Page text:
Margaret Caples, Executive Director of the Community Film Workshop and co-founder of Diverse Voices in Docs, will receive the Gene Siskel Film Center Legacy Award before the 5:30 screening on Sunday. The audience is invited to a post-screening reception sponsored by Premier Melon Express Catering & Events.
2015, Desmond Faison, USA, 117 min. With Deji LaRay, Tracey Dukes.
- Tue, Aug 8th 8:00pm
- Wed, Aug 9th 8:30pm
Superb performances all around are a standout feature of this thriller, honing in on the precarious balance of power in a volatile friendship that was forged on the dangerous streets of childhood. Drug dealers Thurgood “T” Jacobs (LaRay), the soft-spoken brains of the operation, and Lazarus (Dukes), his dangerously unpredictable sidekick, feel the heat of lethal business competition, even as their partnership begins to fray through jealousy and the ever-present memory that T owes Lazarus his life. Set in the days leading up to T’s thirtieth birthday, the story evolves as a psychological thriller when attraction to a woman springs a mental trap for both men, with fateful consequences. DCP digital. (BS)
Director Desmond Faison is scheduled to appear for audience discussion at both screenings.
Shorts Program: Women of Color
2016-17, Various directors, USA, 85 min.
- Wed, Aug 9th 6:00pm
- Thu, Aug 10th 8:15pm
Seekers, lovers, and survivors, women of color are the heroines of these five shorts: SUPERMOM by Jason Honeycutt (2016, 15 min.); THE PLURAL OF BLOOD by Mary-Lyn Chambers (2017, 20 min.); THE FIRST STONE by Kaisan Rei (2016, 15 min.); IN THE SPOTLIGHT by Will Robbins (2017, 19 min.); and ON THE VERGE OF MOTION by Maisha R. Carter (2016, 16 min.). ProRes and DCP digital.
Director Will Robbins of IN THE SPOTLIGHT); director Maisha R. Carter of ON THE VERGE OF MOTION; and director Mary-Lyn Chambers and producer Monica Lawson of THE PLURAL OF BLOOD are scheduled to appear for audience discussion on Wednesday.
The Wednesday screening is a Movie Club event.
Whitney: Can I Be Me
2016, Nick Broomfield and Rudi Dolezal, UK/USA, 100 min.
- Fri, Aug 11th 8:30pm
- Sat, Aug 12th 6:00pm
"It just has a story to tell, and it does that incredibly compellingly. CAN I BE ME gets us to know Whitney Houston, to feel her pain and grace and dizzying spiritual rifts, in a way we haven’t before." — Owen Gleiberman, Variety
Documentary filmmaker/provocateur Broomfield (KURT & COURTNEY, BIGGIE AND TUPAC) employs restraint and insight to fashion this haunting, compassionate portrait of the pop songstress, capturing both the glory of her talent and the pressures that led to her drug-related demise at age 48. Benefitting from its unauthorized status and incorporating startlingly candid, previously unseen footage from Houston's turning-point 1999 tour, WHITNEY: CAN I BE ME reveals the devastating effect on Houston of being booed as a "sellout" at the 1989 Soul Train Music Awards; the blind eye turned to her addictions by many in her inner circle; the strains of her stormy marriage to Bobby Brown; the suppression of her bisexuality; and the regrettable termination of her longtime relationship with childhood friend, reliable confidante, and rumored lover Robyn Crawford. DCP digital. (MR)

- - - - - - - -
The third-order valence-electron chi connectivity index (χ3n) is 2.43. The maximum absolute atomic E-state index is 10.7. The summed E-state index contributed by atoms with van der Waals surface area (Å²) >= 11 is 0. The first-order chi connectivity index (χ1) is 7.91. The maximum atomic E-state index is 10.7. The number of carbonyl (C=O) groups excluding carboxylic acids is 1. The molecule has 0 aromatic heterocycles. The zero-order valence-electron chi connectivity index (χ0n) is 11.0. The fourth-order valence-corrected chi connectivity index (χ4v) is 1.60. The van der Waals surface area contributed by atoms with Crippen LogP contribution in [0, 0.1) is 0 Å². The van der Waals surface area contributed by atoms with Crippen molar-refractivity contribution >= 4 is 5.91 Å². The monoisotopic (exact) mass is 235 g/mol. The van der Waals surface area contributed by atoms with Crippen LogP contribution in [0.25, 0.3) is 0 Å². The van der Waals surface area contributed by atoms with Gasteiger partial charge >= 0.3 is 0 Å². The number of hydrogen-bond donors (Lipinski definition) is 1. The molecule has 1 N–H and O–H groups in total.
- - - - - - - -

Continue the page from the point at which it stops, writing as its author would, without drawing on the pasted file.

2017, Anton Deshawn, USA, 78 min. With Andre Truss, Brian Smith.
- Fri, Aug 11th 6:15pm
- Tue, Aug 15th 8:15pm
The dialogue has a snappy comic edge in this Chicago-made feature that takes aim at the wacky human drama inside the fictional call center Ora-tel. Marcus Jones (Truss) is the top-performing survey supervisor, and he’s jockeying for a promotion, unaware that dirty tricks and insider connections will seal the deal for his rival. The survey scripts are suddenly peppered with rude queries, and suspicion falls on Marcus. Did he or didn’t he? Director Deshawn excels in creating lively scenes of humorous repartee between Marcus and best buddy Dwayne (Smith), and in comedy asides in which Marcus’s co-workers engage in hilarious non-PC commentary on their fellow workers. ProRes digital. (BS)
Director Anton Deshawn and selected producers and cast members are scheduled to appear for audience discussion at both screenings.
Let It Fall: Los Angeles 1982 - 1992
2017, John Ridley, USA, 144 min.
- Sat, Aug 12th 8:00pm
"A full-blooded, multifaceted real-life drama...troubling and illuminating and shattering in its compassion." — Sheri Linden, Hollywood Reporter
A half-dozen documentaries came out this year to mark the 25th anniversary of the Rodney King verdict, but LET IT FALL soon emerged as the one to beat — the most thoughtful, the most artfully told, the most attentive to the human complexity of the events. Director Ridley, best known as the Oscar-winning screenwriter of 12 YEARS A SLAVE and the creator of the acclaimed TV series "American Crime," begins the narrative ten years before the uprising, with the police-chokehold death of James Mincey Jr. Carefully establishing the background and interweaving multiple viewpoints, the film focuses on those with close-up involvement (shopkeepers, police officers, participants, eyewitnesses, jury members, relatives of victims). Their roles in the events are often revealed only gradually, so that they evolve as full-fledged characters rather than mere talking heads. This theatrical version of the film is nearly an hour longer than the one broadcast on TV. DCP digital. (MR)